of life was eroded by certain shifts in that period. She uses lively captions for her quick teachings about this kind of thing. For instance, there is “DaVinci versus Degas.” Or, she shows, for instance, the rise of the 19th century bohemian movement (“Artists go slumming” with reproductions of the transgressive Toulouse-Lautrec,) She explains the view of brute facts portrayed in A Farewell to Arms or the way “Duchamp throws it in our face” with his anti-art urinal installations, or how modern films like I (Heart) Huckabees are contemporary lessons in postmodern existentialism. Her quick run-down of films is illustrative (if way too brief, and perhaps overly eager to prove her point) and her survey of 20th century novels is fantastic (again, if a bit too succinct.) Her resistance to what she calls “Christian sentimentalism” is powerful as she invites us to a robust effort to “re-moralize” our culture.
She ends with the following paragraphs, citing a favorite quote of Francis Schaeffer, “as surprising today as it was back in 1974.”
One of the greatest injustices we do to our young people is to ask them to be conservative.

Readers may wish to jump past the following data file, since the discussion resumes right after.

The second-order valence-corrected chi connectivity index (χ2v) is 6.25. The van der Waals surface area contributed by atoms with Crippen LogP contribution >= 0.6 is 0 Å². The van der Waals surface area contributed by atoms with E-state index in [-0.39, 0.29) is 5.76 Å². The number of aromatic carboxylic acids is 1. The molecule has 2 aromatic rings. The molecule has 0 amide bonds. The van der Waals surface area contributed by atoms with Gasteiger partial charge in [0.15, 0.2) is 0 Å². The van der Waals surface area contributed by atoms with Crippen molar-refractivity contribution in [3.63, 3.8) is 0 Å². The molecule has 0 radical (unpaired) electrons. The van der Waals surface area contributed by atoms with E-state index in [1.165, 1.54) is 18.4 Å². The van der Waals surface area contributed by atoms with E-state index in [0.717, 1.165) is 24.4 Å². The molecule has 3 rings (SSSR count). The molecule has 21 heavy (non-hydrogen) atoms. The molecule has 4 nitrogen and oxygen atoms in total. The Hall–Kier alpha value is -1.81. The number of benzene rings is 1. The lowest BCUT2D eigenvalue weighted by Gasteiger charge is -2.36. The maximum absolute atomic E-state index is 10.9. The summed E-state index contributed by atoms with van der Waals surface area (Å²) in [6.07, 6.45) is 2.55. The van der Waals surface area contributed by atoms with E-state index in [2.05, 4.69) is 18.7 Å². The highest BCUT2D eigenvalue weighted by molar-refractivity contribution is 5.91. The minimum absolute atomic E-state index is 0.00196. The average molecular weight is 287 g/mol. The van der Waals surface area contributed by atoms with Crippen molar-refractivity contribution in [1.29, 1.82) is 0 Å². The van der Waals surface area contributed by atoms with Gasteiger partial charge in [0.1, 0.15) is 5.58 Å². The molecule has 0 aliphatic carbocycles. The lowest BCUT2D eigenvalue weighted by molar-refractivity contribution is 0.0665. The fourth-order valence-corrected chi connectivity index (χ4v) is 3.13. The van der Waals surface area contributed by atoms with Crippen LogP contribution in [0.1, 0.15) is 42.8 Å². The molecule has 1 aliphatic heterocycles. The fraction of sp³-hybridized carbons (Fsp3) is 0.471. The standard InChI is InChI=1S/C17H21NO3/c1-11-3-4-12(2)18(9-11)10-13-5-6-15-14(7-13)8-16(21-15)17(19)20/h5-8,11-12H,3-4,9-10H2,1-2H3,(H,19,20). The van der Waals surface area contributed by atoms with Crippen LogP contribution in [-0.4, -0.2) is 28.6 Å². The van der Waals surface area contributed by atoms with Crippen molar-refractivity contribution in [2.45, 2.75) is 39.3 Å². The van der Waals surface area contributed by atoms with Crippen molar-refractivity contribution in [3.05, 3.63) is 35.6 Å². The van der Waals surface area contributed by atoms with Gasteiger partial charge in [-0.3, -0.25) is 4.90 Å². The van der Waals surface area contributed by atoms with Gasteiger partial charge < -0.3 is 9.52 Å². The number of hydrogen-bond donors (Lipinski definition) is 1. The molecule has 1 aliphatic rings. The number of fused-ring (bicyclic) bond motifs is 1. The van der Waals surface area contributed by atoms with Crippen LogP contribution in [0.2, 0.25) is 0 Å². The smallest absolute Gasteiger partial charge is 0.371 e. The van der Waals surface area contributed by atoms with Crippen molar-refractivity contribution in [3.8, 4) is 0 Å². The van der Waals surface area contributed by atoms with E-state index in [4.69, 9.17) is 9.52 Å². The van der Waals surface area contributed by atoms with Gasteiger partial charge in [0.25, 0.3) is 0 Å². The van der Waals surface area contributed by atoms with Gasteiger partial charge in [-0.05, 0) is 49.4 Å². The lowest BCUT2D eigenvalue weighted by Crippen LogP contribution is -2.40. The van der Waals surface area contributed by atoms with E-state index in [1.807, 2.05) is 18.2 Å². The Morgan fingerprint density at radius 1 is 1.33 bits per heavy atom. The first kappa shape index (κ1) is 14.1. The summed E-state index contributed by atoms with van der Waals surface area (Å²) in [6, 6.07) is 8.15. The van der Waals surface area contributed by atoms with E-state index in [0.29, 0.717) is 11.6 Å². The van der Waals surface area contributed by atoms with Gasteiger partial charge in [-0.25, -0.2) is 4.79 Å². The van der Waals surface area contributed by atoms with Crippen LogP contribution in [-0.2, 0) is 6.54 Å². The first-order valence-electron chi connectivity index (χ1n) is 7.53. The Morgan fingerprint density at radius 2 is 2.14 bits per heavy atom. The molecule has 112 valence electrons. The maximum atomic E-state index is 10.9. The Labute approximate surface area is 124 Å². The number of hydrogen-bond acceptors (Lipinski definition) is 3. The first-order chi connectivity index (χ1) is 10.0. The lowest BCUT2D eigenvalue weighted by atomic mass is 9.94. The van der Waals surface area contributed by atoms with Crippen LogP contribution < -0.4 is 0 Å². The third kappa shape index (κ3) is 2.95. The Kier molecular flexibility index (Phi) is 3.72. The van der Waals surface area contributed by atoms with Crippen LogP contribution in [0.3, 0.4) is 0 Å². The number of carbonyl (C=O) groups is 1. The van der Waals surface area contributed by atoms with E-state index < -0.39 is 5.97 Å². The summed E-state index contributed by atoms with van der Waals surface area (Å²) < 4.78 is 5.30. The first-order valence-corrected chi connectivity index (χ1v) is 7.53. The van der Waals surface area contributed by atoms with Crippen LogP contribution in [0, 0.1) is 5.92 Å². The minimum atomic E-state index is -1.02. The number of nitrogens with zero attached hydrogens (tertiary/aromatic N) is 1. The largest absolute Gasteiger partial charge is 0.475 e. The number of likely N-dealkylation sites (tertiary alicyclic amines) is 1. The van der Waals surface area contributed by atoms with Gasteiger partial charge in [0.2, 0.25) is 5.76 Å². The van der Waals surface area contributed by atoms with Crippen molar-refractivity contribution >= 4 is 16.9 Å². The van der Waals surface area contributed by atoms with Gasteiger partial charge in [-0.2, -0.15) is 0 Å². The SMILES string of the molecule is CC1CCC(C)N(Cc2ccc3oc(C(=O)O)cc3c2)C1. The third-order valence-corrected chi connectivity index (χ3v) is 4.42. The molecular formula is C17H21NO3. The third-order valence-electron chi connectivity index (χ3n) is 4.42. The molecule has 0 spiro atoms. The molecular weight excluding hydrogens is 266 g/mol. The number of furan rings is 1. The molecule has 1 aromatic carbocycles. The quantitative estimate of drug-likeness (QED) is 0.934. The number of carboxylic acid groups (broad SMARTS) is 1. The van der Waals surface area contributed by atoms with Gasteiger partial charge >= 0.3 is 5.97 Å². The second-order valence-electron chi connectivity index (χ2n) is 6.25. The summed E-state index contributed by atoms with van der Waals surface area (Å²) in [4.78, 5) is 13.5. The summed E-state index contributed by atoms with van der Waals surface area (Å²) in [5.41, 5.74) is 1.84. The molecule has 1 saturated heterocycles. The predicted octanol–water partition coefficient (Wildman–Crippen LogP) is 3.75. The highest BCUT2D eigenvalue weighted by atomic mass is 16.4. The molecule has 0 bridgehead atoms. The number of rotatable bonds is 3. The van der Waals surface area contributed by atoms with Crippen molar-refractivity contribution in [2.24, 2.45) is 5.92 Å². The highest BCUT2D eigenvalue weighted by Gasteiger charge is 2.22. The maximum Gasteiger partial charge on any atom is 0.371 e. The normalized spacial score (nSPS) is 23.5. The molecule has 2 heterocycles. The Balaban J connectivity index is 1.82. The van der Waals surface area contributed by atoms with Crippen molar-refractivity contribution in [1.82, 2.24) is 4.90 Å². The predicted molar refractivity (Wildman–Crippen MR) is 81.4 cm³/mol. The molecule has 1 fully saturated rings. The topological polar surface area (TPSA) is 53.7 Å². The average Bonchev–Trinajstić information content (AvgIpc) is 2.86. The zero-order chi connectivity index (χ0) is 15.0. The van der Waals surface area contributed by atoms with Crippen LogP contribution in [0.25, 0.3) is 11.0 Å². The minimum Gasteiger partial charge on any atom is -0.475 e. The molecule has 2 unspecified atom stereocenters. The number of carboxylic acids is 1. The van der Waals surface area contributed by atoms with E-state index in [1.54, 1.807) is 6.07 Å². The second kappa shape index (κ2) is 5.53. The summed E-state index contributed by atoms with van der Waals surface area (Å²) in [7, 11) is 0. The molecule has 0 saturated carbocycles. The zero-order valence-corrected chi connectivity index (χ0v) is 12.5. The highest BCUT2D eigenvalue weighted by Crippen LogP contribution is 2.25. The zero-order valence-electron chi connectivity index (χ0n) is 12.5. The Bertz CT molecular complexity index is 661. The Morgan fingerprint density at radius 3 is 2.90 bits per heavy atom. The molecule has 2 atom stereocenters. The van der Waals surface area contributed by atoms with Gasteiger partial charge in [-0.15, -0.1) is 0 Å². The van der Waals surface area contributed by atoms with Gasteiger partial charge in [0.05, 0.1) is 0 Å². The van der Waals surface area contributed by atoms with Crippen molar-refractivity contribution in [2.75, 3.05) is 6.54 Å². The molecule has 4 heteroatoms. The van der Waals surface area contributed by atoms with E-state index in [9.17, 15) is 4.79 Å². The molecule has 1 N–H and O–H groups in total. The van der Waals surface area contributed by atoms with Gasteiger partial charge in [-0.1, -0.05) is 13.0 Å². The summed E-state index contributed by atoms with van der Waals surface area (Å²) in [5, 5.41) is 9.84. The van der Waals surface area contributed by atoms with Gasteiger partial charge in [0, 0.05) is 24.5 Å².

Christianity is not conservative, but revolutionary.” The technical meaning of conservative is to conserve the status quo. But “we must teach the young to be revolutionaries, revolutionaries against the status quo.” We are called to revolt against the false idols and the power they exert over our minds and hearts. Christian should be on the front lines fighting to liberate society from its captivity to secular worldviews.
And who is better equipped than artists to communicate that liberating message—to jar the church out of its complacency, tear away the veil of religious euphemism, expose hypocrisy and self-righteousness, and create works that reveal the breath-taking beauty of salvation?
Like Bach, today’s artists could well inspire a spiritual revival, and in turn spark a global cultural revolution.
I am not alone in hoping this book is widely read. Leland Ryken calls her “unsurpassed” and says “the magic continues with this book.” J.P. Moreland calls it “a tour de force.”
Makoto Fujimura, the New York wonder-kid doing abstract art in Manhattan, founder of the International Arts Movement (IAM) and art critic himself writes of it,